string, and returns the constructed string. Just like the built-in
    sprintf does.

    If you're using formatting letters that are *not* provided when you
    built the formatter, then it will fall back to the native formatter:
    "sprintf" in perlfunc. So you need only to provide formatters for which
    you're not happy with the built-ins.

EXPORTS
    Nothing. What did you expect?

TODO
    Support for overloading strftime is planned for the next release (soon),
    and proper support for position indexed values, like "%2$03X", is next
    (also soon).

SEE ALSO
    "sprintf" in perlfunc, sprintf(3), "strftime" in POSIX

BUGS
    You tell me...?

SUPPORT
    Poke me at Perlmonks (username "bart" - I'm often hanging around in the
    Chatterbox), or mail me.

AUTHOR
        Bart Lateur
        CPAN ID: BARTL
        Me at home, eating a hotdog
        bart.lateur@pandora.be
        L<http://perlmonks.org/?node=bart>
        L<http://users.pandora.be/bartl/>

COPYRIGHT
    (c) Bart Lateur 2006.

    This program is free software; you can redistribute it and/or modify it
    under the same terms as Perl itself.

    My personal terms are like this: you can do whatever you want with this
    software: bundle it with any software, be it for free, released under
    the GPL, or commercial; you may redistribute it by itself, fix bugs, add
    features, and redistribute the modified copy. I would appreciate being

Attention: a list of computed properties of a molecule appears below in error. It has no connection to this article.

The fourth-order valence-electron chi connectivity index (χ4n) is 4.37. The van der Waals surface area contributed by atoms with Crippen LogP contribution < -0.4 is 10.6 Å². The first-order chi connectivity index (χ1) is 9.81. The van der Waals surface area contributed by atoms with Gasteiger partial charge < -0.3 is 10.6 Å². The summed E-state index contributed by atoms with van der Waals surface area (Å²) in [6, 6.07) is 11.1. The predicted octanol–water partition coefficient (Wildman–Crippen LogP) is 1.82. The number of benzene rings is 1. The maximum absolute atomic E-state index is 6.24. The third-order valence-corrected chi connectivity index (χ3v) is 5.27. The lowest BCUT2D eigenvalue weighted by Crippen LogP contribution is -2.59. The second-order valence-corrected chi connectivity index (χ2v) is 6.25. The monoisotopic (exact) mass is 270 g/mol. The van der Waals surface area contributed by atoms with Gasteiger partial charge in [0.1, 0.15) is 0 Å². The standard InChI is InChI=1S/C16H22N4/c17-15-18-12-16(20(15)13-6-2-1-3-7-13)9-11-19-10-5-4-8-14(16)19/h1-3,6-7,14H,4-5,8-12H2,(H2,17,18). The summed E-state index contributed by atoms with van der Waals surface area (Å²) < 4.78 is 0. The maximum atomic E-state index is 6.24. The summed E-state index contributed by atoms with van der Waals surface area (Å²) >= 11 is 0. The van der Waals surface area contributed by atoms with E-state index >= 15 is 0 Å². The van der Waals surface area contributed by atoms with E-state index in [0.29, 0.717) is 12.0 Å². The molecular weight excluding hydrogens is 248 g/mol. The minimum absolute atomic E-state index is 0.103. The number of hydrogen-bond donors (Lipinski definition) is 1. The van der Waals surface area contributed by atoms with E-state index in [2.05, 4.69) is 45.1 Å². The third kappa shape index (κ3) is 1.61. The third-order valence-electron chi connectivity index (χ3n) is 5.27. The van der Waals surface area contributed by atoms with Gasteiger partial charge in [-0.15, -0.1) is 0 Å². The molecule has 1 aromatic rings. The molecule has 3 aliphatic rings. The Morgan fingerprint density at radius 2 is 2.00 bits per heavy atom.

informed in case you do the latter.

    What you may not do, is sell the software, as a standalone product.

NAME
    String::Sprintf - Custom overloading of sprintf

SYNOPSIS
        use String::Sprintf;
        my $f = String::Sprintf->formatter(
          N => sub {
            my($width, $value, $values, $letter) = @_;
            return commify(sprintf "%${width}f", $value);
          }
        );

        my $out = $f->sprintf('(%10.2N, %10.2N)', 12345678.901, 87654.321);
        print "Formatted result: $out\n";

        sub commify {
            my $n = shift;
            $n =~ s/(\.\d+)|(?<=\d)(?=(?:\d\d\d)+\b)/$1 || ','/ge;
            return $n;
        }

DESCRIPTION
    How often has it happened that you wished for a format that (s)printf
    just doesn't support? Have you ever wished you could overload sprintf
    with custom formats? Well, I know I have. And this module provides a way
    to do just that.

USAGE
    So what is a formatter? Think of it as a "thing" that contains custom
    settings and behaviour for sprintf. Any formatting style that you don't
    set ("overload") falls back to the built-in keyword sprintf.

    You can make a minimal formatter that behaves just like sprintf (and
    that is actually using sprintf internally) with:

      # nothing custom, all default:
      my $default = String::Sprintf->formatter();
      print $default->sprintf("%%%02X\n", 35);
      # which produces the same result as:
      print sprintf("%%%02X\n", 35);   # built-in

    Because of the explicit use of these formatters, you can, of course, use
    several different formatters at the same time, even in the same
    expression. That is why it's better that it doesn't actually *really*
    overload the built-in sprintf. Plus, it was far easier to implement this
    way.

    The syntax used is OO Perl, though I don't really consider this as an
    object oriented module. For example, I foresee no reason for